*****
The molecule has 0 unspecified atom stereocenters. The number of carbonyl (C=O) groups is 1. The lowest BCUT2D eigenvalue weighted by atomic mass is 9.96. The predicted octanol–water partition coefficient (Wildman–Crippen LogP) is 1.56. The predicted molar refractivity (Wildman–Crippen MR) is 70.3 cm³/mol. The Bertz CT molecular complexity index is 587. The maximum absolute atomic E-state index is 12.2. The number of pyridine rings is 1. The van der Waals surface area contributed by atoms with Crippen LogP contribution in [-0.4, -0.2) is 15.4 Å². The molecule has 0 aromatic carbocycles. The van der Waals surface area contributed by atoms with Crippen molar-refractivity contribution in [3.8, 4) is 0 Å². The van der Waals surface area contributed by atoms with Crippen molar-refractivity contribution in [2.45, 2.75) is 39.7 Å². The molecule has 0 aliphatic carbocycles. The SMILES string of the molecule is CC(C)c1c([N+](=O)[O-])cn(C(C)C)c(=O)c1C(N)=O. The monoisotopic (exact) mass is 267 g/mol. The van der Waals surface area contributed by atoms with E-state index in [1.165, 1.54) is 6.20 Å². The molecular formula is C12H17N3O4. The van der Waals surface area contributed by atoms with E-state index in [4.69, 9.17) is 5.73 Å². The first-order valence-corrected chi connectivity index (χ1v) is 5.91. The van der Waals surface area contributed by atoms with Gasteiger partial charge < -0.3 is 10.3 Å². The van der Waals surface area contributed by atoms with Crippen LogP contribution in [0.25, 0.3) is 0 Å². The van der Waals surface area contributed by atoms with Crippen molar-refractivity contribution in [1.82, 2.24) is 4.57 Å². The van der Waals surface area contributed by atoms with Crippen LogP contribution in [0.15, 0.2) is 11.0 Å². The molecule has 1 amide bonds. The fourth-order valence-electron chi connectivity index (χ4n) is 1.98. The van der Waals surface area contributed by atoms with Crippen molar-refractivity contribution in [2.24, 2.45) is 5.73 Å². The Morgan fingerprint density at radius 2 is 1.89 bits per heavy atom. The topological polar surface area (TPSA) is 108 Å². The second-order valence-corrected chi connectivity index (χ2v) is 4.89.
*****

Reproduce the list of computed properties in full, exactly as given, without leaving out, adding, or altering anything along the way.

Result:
The molecule has 0 unspecified atom stereocenters. The number of carbonyl (C=O) groups is 1. The lowest BCUT2D eigenvalue weighted by atomic mass is 9.96. The predicted octanol–water partition coefficient (Wildman–Crippen LogP) is 1.56. The predicted molar refractivity (Wildman–Crippen MR) is 70.3 cm³/mol. The Bertz CT molecular complexity index is 587. The maximum absolute atomic E-state index is 12.2. The number of pyridine rings is 1. The van der Waals surface area contributed by atoms with Crippen LogP contribution in [-0.4, -0.2) is 15.4 Å². The molecule has 0 aromatic carbocycles. The van der Waals surface area contributed by atoms with Crippen molar-refractivity contribution in [3.8, 4) is 0 Å². The van der Waals surface area contributed by atoms with Crippen molar-refractivity contribution in [2.45, 2.75) is 39.7 Å². The molecule has 0 aliphatic carbocycles. The SMILES string of the molecule is CC(C)c1c([N+](=O)[O-])cn(C(C)C)c(=O)c1C(N)=O. The monoisotopic (exact) mass is 267 g/mol. The van der Waals surface area contributed by atoms with E-state index in [1.165, 1.54) is 6.20 Å². The molecular formula is C12H17N3O4. The van der Waals surface area contributed by atoms with E-state index in [4.69, 9.17) is 5.73 Å². The first-order valence-corrected chi connectivity index (χ1v) is 5.91. The van der Waals surface area contributed by atoms with Gasteiger partial charge < -0.3 is 10.3 Å². The van der Waals surface area contributed by atoms with Crippen LogP contribution in [0.25, 0.3) is 0 Å². The van der Waals surface area contributed by atoms with Crippen molar-refractivity contribution in [1.82, 2.24) is 4.57 Å². The van der Waals surface area contributed by atoms with Crippen LogP contribution in [0.15, 0.2) is 11.0 Å². The molecule has 1 amide bonds. The fourth-order valence-electron chi connectivity index (χ4n) is 1.98. The van der Waals surface area contributed by atoms with Crippen molar-refractivity contribution in [2.24, 2.45) is 5.73 Å². The Morgan fingerprint density at radius 2 is 1.89 bits per heavy atom. The topological polar surface area (TPSA) is 108 Å². The second-order valence-corrected chi connectivity index (χ2v) is 4.89.